Then there is the media, a critical cog in the wheel of advancement for Kenya as a country that has chosen the path of democratic governance and a free market economy. 

In the past, the Kenyan media, upended by the ongoing global digital disruption, has suffered additional strangulation at the hands of state operatives uncomfortable with its accountability role. 

That cabal of power barons has turned ordinary business such as government advertising into instruments of media capture and strangulation with grievous consequences for the industry and the health of Kenya’s democracy at large. 

The industry, which because of its role, is structurally positioned to have a love-hate relationship with those in power, often requires intellectual rigour to understand and live with in the absence of which it becomes an easy target of regimes in power.

It remains to be seen how Owalo, who has never shied away from challenges, will handle the many media issues – including the recent weaponisation of government advertising to control the media – if cleared to serve in the ministry. 

A newcomer in the national government, Owalo remains untouched by the stain of corruption and crime that has dogged many of his counterparts in parliament since the vetting began on Monday – leaving his vetting to focus on policy, legislation and operational segments of his docket.

Mr Owalo holds a Bachelor of Arts degree in Economics and Business Studies from Kenyatta University, and a Master of Business Administration (MBA) Degree in Human Resources Management from the University of Nairobi and is currently enrolled in a Doctor of Philosophy (PhD) course in Strategic Management at the University of Nairobi.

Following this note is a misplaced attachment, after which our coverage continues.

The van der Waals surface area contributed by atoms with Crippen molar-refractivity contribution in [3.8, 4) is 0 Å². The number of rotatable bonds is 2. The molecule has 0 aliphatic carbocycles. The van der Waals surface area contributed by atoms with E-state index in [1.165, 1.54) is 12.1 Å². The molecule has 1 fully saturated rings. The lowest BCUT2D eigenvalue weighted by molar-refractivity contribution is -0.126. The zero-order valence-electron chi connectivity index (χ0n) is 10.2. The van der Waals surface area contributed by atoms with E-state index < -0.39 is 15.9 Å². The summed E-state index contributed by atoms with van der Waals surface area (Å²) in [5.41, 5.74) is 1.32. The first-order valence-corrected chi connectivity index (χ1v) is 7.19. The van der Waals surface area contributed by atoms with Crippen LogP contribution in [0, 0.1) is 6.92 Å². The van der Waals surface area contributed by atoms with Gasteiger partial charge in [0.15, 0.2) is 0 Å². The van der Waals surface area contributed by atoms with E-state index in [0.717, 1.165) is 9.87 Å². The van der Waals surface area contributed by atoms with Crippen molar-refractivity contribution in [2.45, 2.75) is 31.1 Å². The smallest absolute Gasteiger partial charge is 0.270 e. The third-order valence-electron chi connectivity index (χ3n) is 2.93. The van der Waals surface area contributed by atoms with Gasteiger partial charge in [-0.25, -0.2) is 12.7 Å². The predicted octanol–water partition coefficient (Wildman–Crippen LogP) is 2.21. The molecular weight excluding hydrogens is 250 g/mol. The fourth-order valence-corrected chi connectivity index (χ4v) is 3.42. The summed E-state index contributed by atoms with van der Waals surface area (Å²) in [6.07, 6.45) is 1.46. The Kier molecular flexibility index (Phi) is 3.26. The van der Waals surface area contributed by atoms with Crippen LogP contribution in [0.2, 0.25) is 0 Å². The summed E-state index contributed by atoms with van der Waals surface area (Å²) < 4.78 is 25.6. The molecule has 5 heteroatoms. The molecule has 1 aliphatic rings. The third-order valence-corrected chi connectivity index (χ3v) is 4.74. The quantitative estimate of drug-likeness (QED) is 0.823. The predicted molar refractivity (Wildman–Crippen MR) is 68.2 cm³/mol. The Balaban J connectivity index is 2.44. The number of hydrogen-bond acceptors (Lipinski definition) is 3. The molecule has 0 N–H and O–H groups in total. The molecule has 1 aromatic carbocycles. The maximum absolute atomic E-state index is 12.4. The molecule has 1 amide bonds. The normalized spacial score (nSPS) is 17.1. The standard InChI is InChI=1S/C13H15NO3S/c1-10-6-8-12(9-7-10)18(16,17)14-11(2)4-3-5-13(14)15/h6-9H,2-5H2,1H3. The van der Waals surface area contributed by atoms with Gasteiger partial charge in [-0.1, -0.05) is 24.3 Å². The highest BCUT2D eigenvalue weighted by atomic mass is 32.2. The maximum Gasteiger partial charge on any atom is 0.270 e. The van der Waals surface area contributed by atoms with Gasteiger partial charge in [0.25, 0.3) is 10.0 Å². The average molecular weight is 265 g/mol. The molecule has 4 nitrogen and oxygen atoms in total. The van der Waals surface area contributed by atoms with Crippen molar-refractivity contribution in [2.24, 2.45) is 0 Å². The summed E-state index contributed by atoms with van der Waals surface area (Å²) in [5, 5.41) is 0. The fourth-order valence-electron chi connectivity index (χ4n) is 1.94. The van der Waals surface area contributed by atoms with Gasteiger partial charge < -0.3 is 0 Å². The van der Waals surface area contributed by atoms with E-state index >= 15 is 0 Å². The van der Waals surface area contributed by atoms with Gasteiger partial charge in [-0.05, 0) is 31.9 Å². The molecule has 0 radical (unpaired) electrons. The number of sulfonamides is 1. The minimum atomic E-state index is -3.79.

Owalo dabbled in politics when he ran for the Kibra parliamentary seat on Musalia Mudavadi’s ANC party ticket following the death of the area MP.

He later quit ANC before the 2022 elections and joined Ruto’s UDA party where he emerged as one of the point men in the Nyanza block.

 Corruption and political interference, he reckons, killed the sugar industry in his backyard of Nyanza and is what the government he seeks to serve in will address.

 Reviving the long-dead cotton sector and establishing the blue economy are also on the cards.

Mr Owalo delves into statistics arguing that none of the Nyanza counties should be in the top quantum of Kenya’s poverty index and that is part what the government he seeks to serve will address.

Dr Ruto’s government will also invest in fish processing, fish value-addition and fish storage facilities along the shores of the lake. 

Mr Owalo, who is a strategy specialist with core competency in macro and micro-economics and strategic planning could come to government when such expertise is most needed.

If approved, his experience in executive search, selection and placement, human resource audit, market research surveys and feasibility studies will quickly come to the test when he begins the task of picking advisors and top ICT ministry staff.